Kofert oversees his company from a glass-façaded high-rise headquarter in the tiny Mediterranean peninsula of Gibraltar. Due to an attractive gaming regulation regime and liberal tax laws, Gibraltar is home to many of Europe’s biggest gaming companies. The company employs more than 250 people and that number is steadily growing. Over the past month they’ve had 21 job openings. A major partner of most of Europe’s biggest card rooms, Kofert’s company does business in all regulated markets, and his frequently expressed opinions on the present and future state of the industry do not fall on deaf ears. To date, more than 5 million people have signed-up with That’s a small country here in Europe.

Simply put – the man’s got some clout. But although Kofert sports a commanding presence, and definitely does not back down from a healthy discussion, you never get the feeling that this is a man suffering from RayBitar-ism.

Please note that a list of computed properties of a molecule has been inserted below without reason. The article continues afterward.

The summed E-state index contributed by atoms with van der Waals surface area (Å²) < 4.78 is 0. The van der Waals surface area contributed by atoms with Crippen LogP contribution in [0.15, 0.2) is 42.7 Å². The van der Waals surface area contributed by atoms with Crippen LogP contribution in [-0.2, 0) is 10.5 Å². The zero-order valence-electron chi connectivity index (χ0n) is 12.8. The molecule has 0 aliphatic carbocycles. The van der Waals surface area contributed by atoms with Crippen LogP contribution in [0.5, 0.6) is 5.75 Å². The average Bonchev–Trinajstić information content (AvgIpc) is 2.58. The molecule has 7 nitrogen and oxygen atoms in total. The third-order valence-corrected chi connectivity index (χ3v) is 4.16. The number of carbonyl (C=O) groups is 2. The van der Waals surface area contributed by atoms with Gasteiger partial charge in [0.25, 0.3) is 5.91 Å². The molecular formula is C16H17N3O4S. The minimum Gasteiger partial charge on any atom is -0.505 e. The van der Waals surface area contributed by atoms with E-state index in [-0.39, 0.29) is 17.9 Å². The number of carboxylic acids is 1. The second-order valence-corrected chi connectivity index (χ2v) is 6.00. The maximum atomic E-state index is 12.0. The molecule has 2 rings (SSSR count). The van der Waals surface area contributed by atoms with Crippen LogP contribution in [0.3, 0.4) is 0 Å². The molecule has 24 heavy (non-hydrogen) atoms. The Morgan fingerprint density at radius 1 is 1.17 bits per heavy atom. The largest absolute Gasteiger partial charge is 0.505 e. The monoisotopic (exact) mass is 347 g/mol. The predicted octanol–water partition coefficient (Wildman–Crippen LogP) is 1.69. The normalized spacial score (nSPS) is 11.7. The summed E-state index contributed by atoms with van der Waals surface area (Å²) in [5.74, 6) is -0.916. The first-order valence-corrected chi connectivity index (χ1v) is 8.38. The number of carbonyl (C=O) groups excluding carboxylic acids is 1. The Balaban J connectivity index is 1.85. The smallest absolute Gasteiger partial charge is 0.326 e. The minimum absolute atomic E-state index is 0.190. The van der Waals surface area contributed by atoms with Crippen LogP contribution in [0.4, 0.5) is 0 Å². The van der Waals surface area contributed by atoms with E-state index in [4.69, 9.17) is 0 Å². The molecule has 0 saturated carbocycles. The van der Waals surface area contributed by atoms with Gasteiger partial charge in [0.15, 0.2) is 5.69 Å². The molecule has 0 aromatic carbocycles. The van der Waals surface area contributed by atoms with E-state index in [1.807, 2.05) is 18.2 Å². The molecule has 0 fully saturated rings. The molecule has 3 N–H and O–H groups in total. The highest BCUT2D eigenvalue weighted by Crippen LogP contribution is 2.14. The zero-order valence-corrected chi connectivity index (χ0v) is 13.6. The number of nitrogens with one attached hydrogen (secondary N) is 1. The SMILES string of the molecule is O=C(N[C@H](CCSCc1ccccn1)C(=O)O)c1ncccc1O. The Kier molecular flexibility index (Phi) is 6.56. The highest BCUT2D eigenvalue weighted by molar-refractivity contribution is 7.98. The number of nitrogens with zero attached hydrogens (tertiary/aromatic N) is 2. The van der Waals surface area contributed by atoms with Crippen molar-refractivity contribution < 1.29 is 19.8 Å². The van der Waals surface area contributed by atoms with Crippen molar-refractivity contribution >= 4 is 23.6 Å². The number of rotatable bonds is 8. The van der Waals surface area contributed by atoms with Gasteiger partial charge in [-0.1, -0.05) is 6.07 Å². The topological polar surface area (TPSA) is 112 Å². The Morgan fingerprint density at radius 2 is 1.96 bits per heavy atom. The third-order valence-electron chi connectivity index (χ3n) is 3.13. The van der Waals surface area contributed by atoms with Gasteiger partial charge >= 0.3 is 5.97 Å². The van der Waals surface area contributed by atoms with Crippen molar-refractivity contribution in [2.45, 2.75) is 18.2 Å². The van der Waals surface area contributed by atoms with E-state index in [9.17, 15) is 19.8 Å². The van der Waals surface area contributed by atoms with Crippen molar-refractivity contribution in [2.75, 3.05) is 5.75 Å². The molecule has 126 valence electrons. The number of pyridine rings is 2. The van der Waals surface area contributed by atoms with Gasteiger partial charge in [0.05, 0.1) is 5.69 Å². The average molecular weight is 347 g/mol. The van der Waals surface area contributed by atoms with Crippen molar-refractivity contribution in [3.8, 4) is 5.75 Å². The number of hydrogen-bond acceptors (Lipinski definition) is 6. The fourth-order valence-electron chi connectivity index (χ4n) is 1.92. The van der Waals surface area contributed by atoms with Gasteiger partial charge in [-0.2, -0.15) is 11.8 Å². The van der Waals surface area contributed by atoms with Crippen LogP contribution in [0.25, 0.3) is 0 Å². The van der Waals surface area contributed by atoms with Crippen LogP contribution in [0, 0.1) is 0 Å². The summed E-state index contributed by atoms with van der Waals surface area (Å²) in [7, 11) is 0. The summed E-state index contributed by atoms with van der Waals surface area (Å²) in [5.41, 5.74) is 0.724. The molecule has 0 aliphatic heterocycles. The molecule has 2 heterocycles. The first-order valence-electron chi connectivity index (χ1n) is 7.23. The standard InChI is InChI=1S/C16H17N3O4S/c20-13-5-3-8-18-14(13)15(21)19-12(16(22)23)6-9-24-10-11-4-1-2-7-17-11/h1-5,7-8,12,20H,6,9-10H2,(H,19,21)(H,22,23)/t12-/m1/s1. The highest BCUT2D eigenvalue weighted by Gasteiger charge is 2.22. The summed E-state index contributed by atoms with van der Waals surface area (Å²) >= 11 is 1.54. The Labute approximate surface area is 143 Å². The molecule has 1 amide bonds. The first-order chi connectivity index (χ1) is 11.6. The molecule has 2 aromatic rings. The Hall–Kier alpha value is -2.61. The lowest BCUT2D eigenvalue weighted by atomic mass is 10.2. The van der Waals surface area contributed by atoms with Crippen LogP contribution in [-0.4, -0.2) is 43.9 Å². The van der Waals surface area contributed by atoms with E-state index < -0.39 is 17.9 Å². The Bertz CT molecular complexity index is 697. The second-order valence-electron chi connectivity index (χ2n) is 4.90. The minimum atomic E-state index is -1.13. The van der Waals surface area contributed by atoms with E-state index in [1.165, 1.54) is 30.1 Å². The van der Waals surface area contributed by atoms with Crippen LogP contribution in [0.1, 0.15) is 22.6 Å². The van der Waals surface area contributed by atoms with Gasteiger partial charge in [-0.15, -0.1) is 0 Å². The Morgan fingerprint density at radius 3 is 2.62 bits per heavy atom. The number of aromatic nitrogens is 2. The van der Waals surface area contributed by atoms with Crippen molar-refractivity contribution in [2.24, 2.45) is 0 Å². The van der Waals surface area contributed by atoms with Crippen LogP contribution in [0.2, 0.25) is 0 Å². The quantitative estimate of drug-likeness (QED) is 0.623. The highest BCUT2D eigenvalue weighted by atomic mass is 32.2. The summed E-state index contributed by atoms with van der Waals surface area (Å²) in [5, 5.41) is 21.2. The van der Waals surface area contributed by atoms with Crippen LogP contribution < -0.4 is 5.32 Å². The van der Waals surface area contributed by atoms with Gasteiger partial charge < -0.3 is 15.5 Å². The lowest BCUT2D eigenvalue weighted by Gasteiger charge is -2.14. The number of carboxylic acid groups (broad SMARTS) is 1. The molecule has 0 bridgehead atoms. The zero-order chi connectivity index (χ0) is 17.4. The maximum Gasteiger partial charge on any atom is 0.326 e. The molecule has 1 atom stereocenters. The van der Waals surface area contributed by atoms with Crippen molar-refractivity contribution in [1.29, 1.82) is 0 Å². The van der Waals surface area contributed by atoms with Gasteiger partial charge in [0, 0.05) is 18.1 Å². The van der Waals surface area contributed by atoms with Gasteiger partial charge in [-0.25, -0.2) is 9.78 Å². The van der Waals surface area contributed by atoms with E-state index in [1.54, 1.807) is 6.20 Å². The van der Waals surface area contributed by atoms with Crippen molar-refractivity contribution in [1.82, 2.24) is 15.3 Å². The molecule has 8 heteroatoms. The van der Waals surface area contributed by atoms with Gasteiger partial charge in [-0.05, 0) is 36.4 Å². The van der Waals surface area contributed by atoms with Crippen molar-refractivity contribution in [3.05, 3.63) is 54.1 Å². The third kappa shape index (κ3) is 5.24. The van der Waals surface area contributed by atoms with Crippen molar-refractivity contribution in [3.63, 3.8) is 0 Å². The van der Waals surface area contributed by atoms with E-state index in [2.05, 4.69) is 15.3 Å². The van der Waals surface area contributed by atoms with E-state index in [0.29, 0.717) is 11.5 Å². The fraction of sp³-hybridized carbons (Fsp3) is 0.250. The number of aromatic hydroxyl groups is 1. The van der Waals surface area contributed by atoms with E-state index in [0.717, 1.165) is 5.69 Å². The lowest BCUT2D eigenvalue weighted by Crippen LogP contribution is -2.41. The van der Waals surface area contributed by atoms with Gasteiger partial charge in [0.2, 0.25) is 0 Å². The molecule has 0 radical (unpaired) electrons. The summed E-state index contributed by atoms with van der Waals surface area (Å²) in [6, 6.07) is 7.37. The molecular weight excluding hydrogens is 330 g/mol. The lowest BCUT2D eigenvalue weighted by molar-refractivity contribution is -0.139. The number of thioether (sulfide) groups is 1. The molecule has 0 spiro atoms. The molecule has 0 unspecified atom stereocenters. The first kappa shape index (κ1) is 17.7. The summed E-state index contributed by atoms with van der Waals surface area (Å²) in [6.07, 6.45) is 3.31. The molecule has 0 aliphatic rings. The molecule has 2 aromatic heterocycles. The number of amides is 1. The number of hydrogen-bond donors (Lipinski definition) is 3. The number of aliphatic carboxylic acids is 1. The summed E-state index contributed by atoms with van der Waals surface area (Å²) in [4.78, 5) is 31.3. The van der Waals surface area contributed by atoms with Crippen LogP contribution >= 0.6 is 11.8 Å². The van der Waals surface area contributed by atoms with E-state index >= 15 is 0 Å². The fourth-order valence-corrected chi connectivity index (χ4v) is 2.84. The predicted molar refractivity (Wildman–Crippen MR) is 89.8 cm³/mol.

Trial without error

A true testament to Kofert’s success, as well as’s, is how the company has managed to escape from the fall of Full Tilt Poker relatively unscathed; a feat many other major affiliate outlets have not been able to pull off. So, even though a lot of European customers were playing at Full Tilt Poker, most of them have kept playing poker and keep playing through

“Black Friday was ironically a very good ‘proof of concept’ for us,” says Kofert. “We always argued that ‘not being an operator’ was a strength and not a weakness of our business model. After all, if you have a loyal customer base to which you provide a great service, chances are that they will stay with you regardless of which particular poker room they prefer.”

“So, even though a lot of our European customers were playing at Full Tilt Poker, most of them have kept playing poker and keep playing through,” shares Kofert. “As for U.S. players, the UIGEA was already in place when we launched and expanded beyond the German speaking market in 2007. So we’ve never served any U.S. players. It seemed like an unnecessary risk to take with so much untapped potential in Europe.”